Simon Johnson, General Manager UK&I, Freshworks argues the pandemic has shown the importance of human interaction will remain. “With many businesses in the travel, hospitality and retail sector now facing a surge in demand for goods and services after a year of closures and lost revenue, it’s a vital time to recoup the losses experienced during the pandemic. If websites struggle to handle an increase in traffic, or if stock rooms run out of popular items, customer service teams may find themselves inundated with questions and complaints. They cannot risk dissatisfying their customers with poor service.
“There is often a disconnect in how customer service is perceived by a business and its end-users. Research from Freshworks found that 80% of senior decision makers thought their customer service teams performed excellently – compared to just 9% of consumers who had no frustrations when dealing with these teams. Customers expect efficiency from brands, whether that’s by implementing omnichannel strategies, or ensuring new technologies such as live chats and bots work properly.
“With this influx in demand, businesses should consider increasing the digitisation of customer interactions to fully tap into the wealth of data that customer interactions generate and use AI to manage the sheer volume of requests. This provides a 360-degree view of the customer journey and is key to developing increasing customer satisfaction and loyalty.
“While technology goes a long way in helping to handle the volume of requests, it cannot be seen as a silver bullet. Research has shown that almost a third (29%) of consumers become frustrated with virtual assistants and chatbots because of the nature of their pre-programmed, impersonal responses. Instead, find a way to deliver that human connection through these interactions in order to ensure customer loyalty.”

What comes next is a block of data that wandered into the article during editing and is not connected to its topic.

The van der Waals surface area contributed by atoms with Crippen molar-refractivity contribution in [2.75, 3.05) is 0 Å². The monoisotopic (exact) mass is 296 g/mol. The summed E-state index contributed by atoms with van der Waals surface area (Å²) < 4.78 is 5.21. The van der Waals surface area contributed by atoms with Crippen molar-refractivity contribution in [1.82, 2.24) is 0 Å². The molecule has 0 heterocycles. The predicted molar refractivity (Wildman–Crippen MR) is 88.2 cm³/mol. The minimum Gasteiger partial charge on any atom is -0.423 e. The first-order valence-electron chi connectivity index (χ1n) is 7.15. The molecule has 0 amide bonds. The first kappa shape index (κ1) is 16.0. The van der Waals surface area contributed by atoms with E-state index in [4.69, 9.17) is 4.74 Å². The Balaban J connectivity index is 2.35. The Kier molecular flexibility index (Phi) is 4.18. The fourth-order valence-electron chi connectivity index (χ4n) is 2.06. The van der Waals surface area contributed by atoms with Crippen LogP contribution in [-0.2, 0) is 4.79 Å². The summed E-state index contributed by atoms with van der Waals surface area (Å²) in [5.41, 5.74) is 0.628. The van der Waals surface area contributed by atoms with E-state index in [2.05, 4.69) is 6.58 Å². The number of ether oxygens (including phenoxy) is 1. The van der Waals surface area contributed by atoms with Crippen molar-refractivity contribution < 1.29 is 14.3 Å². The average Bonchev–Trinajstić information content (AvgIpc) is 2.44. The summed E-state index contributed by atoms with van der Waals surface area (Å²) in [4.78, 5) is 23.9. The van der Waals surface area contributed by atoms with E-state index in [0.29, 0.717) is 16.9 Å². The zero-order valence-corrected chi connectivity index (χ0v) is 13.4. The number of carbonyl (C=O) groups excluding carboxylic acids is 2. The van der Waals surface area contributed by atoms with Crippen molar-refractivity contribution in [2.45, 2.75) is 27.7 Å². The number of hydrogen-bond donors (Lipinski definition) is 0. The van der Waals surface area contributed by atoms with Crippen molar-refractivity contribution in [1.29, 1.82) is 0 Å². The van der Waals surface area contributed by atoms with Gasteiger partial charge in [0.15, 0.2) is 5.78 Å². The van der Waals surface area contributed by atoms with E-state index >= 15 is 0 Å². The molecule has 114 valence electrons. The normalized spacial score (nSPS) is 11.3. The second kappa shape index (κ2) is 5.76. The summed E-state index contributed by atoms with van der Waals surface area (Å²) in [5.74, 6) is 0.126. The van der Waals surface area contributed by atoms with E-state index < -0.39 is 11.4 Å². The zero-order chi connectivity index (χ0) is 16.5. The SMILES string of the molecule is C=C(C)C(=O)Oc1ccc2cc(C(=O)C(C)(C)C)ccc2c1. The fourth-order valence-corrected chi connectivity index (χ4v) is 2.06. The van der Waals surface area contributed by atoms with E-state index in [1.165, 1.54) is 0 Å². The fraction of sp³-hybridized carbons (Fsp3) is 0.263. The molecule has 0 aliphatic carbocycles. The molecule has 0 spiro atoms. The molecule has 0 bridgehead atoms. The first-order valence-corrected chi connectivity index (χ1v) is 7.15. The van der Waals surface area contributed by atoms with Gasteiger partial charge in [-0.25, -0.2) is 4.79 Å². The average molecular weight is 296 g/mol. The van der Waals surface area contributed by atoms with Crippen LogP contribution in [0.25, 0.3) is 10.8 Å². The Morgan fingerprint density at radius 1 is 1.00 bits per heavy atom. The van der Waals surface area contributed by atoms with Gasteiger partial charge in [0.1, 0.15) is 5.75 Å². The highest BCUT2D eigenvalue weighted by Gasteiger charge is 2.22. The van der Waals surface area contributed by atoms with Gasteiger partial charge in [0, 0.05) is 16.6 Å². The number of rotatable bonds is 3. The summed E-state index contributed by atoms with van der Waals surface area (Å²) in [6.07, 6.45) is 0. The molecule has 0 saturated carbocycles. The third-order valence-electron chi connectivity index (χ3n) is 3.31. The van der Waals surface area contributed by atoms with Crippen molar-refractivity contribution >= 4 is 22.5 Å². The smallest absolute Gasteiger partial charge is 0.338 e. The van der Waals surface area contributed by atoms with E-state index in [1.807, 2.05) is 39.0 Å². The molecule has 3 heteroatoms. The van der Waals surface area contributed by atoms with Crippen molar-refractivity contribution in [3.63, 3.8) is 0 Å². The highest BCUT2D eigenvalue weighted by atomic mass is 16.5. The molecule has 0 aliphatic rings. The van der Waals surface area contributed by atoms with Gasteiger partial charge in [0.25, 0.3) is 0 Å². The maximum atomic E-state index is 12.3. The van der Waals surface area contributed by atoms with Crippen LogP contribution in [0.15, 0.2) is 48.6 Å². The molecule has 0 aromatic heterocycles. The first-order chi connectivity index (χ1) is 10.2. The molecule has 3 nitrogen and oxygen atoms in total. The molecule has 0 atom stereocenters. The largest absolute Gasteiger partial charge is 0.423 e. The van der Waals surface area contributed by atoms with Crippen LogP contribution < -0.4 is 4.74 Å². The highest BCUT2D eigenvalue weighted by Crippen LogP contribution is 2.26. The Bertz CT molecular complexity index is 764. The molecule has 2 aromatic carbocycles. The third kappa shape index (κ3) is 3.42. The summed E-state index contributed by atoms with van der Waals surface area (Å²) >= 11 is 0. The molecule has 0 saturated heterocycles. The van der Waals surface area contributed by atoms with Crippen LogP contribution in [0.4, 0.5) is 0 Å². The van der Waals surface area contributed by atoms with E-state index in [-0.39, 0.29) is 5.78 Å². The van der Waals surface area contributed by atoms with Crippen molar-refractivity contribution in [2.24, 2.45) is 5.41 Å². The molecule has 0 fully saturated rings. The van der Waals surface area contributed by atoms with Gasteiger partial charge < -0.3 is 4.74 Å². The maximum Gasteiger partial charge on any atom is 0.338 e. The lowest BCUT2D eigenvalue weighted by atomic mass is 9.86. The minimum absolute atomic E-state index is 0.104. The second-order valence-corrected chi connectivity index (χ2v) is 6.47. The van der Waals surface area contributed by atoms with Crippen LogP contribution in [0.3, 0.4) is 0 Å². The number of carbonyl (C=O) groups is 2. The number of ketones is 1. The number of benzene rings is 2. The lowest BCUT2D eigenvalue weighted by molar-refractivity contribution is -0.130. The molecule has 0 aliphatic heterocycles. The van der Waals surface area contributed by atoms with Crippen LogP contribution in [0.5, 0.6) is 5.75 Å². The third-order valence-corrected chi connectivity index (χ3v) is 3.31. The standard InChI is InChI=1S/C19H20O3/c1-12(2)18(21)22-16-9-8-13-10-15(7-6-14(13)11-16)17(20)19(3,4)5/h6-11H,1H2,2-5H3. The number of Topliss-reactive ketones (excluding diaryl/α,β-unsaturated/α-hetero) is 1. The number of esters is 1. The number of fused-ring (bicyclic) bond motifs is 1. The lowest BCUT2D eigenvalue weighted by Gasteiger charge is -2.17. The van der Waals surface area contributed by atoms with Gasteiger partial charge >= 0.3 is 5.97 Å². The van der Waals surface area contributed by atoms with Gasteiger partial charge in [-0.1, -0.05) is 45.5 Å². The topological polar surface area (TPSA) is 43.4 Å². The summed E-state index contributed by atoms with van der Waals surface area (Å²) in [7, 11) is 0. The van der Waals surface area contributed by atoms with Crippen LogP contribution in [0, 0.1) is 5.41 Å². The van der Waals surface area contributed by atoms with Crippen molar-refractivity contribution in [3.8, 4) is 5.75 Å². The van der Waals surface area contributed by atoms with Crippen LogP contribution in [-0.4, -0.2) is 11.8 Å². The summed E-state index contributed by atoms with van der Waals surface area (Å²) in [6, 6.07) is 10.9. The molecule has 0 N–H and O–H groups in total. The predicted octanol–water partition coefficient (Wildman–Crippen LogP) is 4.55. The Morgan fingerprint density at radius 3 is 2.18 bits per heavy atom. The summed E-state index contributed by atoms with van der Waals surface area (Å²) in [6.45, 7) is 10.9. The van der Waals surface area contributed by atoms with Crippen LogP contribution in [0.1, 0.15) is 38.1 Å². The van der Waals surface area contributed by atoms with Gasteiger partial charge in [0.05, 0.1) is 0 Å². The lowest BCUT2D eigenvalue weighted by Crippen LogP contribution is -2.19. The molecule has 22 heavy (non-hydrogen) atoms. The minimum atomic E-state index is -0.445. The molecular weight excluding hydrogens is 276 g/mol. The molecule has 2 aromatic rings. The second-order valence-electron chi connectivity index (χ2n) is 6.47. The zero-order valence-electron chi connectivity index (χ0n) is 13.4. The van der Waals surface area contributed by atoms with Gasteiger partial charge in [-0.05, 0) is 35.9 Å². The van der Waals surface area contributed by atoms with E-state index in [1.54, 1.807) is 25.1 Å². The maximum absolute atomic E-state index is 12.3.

Friedbert Schuch, senior vice president, EMEA, Genesys, highlights how the pandemic has emphasised the need to have full visibility of the consumer interaction. “In the past year, we have gotten used to new challenges, from adhering to lockdown rules, working from home- and home-schooling. Thanks to the vaccination programmes progressing well, many are now planning how they will address the challenges of the ‘new-normal’. At the outset of the pandemic, many organisations moved applications to the cloud to ensure employees could carry out their day-to-day tasks remotely and to be able to respond to customer demands.
“Some businesses have deployed point solutions for new communication channels, such as chat, video conferencing and messaging. Where these point solutions were implemented to provide support, the risk is that many of these applications are running in a separate silo and businesses are not able to unify the data generated on these channels. This puts employees at a disadvantage that they are not able to fully track the progress if they do not have full visibility or access to certain systems. For customers, their interactions are disjointed as data and conversations are being held in separate silos, which can lead to frustrations for the customer and lost opportunities for businesses.
“To mitigate potential siloes from forming, businesses should start looking into the future and ensure that they are able to integrate their various back-office and customer facing applications to their business-critical platforms. This would ensure that organisations gain full visibility into projects and systems they need to complete their tasks. Additionally, having everything on a single platform allows organisations to view customer interactions, both past and present with full context to improve experiences. This will allow businesses to move ahead with their digital transformation projects without having to undergo time consuming and costly re-implementation and configuration processes.”
Four industry experts working for technology companies in software development and the CX space give their thoughts on the pandemic’s impact on the customer experience industry, with this week marking one year since the first lockdown in the UK. The contributors include, Neil Hammerton, CEO at Natterbox; Andy Joeres, VP and Country Manager, UK & Ireland at Celonis, Simon Johnson, General Manager UK & Ireland at Freshworks; and Friedbert Schuch, senior vice president, EMEA at Genesys.